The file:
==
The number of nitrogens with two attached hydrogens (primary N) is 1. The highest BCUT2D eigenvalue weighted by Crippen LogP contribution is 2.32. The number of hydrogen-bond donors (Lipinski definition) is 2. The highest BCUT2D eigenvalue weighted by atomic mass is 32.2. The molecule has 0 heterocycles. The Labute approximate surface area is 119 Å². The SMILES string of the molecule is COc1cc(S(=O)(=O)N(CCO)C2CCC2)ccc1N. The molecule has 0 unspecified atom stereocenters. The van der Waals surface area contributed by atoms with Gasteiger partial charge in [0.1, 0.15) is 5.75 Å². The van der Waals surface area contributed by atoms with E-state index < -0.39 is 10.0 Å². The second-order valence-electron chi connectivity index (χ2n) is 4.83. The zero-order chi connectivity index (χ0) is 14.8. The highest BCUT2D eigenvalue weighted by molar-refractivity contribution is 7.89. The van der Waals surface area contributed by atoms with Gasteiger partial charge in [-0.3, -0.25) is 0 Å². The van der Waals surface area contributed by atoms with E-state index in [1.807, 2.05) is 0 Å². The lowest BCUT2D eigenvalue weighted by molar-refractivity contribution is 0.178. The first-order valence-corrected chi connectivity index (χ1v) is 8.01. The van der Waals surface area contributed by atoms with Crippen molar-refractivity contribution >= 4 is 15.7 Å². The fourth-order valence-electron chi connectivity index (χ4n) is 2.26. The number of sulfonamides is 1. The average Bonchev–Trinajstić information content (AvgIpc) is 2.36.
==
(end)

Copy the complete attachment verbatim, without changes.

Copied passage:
The number of nitrogens with two attached hydrogens (primary N) is 1. The highest BCUT2D eigenvalue weighted by Crippen LogP contribution is 2.32. The number of hydrogen-bond donors (Lipinski definition) is 2. The highest BCUT2D eigenvalue weighted by atomic mass is 32.2. The molecule has 0 heterocycles. The Labute approximate surface area is 119 Å². The SMILES string of the molecule is COc1cc(S(=O)(=O)N(CCO)C2CCC2)ccc1N. The molecule has 0 unspecified atom stereocenters. The van der Waals surface area contributed by atoms with Gasteiger partial charge in [0.1, 0.15) is 5.75 Å². The van der Waals surface area contributed by atoms with E-state index < -0.39 is 10.0 Å². The second-order valence-electron chi connectivity index (χ2n) is 4.83. The zero-order chi connectivity index (χ0) is 14.8. The highest BCUT2D eigenvalue weighted by molar-refractivity contribution is 7.89. The van der Waals surface area contributed by atoms with Gasteiger partial charge in [-0.3, -0.25) is 0 Å². The van der Waals surface area contributed by atoms with E-state index in [1.807, 2.05) is 0 Å². The lowest BCUT2D eigenvalue weighted by molar-refractivity contribution is 0.178. The first-order valence-corrected chi connectivity index (χ1v) is 8.01. The van der Waals surface area contributed by atoms with Crippen molar-refractivity contribution >= 4 is 15.7 Å². The fourth-order valence-electron chi connectivity index (χ4n) is 2.26. The number of sulfonamides is 1. The average Bonchev–Trinajstić information content (AvgIpc) is 2.36.